Delhi Women Protest Wave of Attacks

GHAZIABAD, India — The young lovers met at a secluded spot next to a field of wheat at the edge of this sprawling suburb of New Delhi, where the timeless India of mustard fields and bullock carts abuts the frantically rising apartment towers of the budding middle class. They went seeking solitude, but instead found themselves at the violent cusp of old India and new.

There, according to the police, five drunk young men from a nearby farming village accosted the couple last month, beating the young man and gang-raping the woman. It was the latest in a series of sexual assaults and gang rapes of women in India’s booming capital and its suburbs.

In each case there has been an explosive clash between the rapidly modernizing city and the embattled, conservative village culture upon which the capital increasingly encroaches. The victims are almost invariably young, educated working women who are enjoying freedom unknown even a decade ago.

The accused are almost always young high school dropouts from surrounding villages, where women who work outside the home are often seen as lacking in virtue and therefore deserving of harassment and even rape.

“If these girls roam around openly like this, then the boys will make mistakes,’’ the mother of two of those accused in the rape said in an interview, refusing to give her name.

It is a deeply ingrained attitude that has made New Delhi, by almost any measure, the most dangerous large city in India for women.

The rate of reported rape is nearly triple that of Mumbai, and 10 times higher than Calcutta, according to government records. A survey completed last year by the government and several women’s rights groups found that 80 percent of women had faced verbal harassment in Delhi and that almost a third had been physically harassed by men.

Nearly half the women surveyed reported being stalked, a statistic grimly illustrated on Tuesday when a student at Delhi University was shot by a man the police suspect was stalking her.

The attackers often do not see their actions as crimes, the police said, and do not expect the women they attack to report them. “They have no doubt that they will get away with it,’’ said H.G.S. Dhaliwal, a deputy police commissioner in New Delhi.

India’s economy is expected to grow 9 percent this year, and its extended boom has brought sweeping social change. The number of women in the workforce has roughly doubled in the past 15 years.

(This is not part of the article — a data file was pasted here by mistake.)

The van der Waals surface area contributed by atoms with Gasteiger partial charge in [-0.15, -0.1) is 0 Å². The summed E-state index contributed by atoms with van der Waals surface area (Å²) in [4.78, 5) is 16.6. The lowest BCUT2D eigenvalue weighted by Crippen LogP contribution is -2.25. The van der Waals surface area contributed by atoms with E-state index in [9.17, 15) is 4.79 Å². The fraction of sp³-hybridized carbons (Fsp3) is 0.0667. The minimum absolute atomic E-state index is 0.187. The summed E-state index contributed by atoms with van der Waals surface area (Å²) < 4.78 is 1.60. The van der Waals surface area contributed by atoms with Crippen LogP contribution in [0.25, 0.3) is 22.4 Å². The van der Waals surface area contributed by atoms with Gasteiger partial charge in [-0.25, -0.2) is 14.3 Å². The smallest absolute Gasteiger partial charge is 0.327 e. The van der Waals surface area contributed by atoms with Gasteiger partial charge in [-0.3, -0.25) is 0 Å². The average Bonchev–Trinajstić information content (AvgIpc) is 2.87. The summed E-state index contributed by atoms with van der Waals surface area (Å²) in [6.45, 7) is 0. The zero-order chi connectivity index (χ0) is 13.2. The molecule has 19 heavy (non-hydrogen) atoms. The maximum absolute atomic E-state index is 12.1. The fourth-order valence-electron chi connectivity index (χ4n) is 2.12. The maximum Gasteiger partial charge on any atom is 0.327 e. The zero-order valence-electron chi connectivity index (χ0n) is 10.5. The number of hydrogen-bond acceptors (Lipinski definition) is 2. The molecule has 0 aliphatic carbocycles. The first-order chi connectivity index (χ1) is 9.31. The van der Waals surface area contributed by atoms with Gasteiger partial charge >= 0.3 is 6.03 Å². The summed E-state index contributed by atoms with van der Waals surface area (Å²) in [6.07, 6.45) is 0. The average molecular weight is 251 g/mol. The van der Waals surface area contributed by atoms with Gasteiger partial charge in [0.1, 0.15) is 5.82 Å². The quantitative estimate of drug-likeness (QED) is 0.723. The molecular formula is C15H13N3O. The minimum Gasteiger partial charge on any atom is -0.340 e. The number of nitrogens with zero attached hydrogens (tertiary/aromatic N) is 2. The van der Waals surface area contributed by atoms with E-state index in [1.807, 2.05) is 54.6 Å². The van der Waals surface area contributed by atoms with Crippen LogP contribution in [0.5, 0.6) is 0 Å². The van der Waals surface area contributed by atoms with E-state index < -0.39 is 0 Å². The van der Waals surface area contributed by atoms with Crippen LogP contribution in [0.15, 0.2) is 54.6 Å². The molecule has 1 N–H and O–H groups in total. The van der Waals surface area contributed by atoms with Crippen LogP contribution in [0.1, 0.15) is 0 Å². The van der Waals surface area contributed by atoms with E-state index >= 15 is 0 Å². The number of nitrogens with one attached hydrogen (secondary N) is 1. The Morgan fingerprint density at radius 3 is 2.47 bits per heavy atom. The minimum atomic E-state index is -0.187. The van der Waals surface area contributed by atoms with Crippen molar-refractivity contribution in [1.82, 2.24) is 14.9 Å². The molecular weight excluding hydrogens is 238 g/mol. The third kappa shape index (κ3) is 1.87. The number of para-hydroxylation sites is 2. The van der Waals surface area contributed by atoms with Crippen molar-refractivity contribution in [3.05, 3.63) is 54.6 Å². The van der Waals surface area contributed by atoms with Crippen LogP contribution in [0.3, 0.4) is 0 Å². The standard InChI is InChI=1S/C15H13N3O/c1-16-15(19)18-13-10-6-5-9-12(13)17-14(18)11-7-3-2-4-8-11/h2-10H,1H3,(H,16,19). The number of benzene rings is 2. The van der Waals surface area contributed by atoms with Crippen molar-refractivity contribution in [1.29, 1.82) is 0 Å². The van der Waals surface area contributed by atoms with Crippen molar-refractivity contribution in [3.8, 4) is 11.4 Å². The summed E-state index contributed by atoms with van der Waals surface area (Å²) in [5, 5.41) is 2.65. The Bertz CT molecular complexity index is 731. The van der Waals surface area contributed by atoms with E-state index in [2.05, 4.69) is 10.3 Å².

Law enforcement officials say that the rate of violent crime against women has actually dropped in Delhi in the past four years, owing to more aggressive policing efforts, measures like women-only train cars and laws that require companies that employ women on late shifts to chauffeur them home.

“There is a lot of tension between the people who are traditional in their mind-set and the city that is changing so quickly,’’ said Ranjana Kumari, a leading women’s rights advocate. “Men are not used to seeing so many women in the country occupying public spaces.’’

In few places is that conflict as evident as in Ghaziabad, which sits at the eastern edge of New Delhi. The farmland where the couple met represents an invisible but indelible dividing line.

There is no question to which side the young couple belonged. The man was an engineer at a high tech company with a salary good enough to afford him a motorbike and a laptop computer.

Their attackers lived in the village of Raispur, less than a mile from the tidy complex where the young man shared an apartment with his parents, but they belong to an altogether different India. None of them managed to graduate from high school. The narrow lanes of their sleepy village are redolent of cow dung.

Unlike the growing ranks of professional women in the city, the women of Raispur live hemmed-in lives, covering their faces with shawls in front of strangers and seldom roaming beyond the village.

Seema Chowdhury, 20, the sister of one of the accused men, graduated from high school. But when she tried to enroll in college to become a teacher, her brothers refused to allow it. Young women who wander too far face many dangers, they argued.

“I wanted to do something in my life,’’ she said. “But they thought it was not a good idea.’’

In comparison, the woman who was raped here had unimaginable freedom. She had a job as an accountant and her own cellphone and e-mail account. Using those, she carried on a secret romance with a man she met online despite the fact that her parents had arranged for her to be married to someone else, according to the police.


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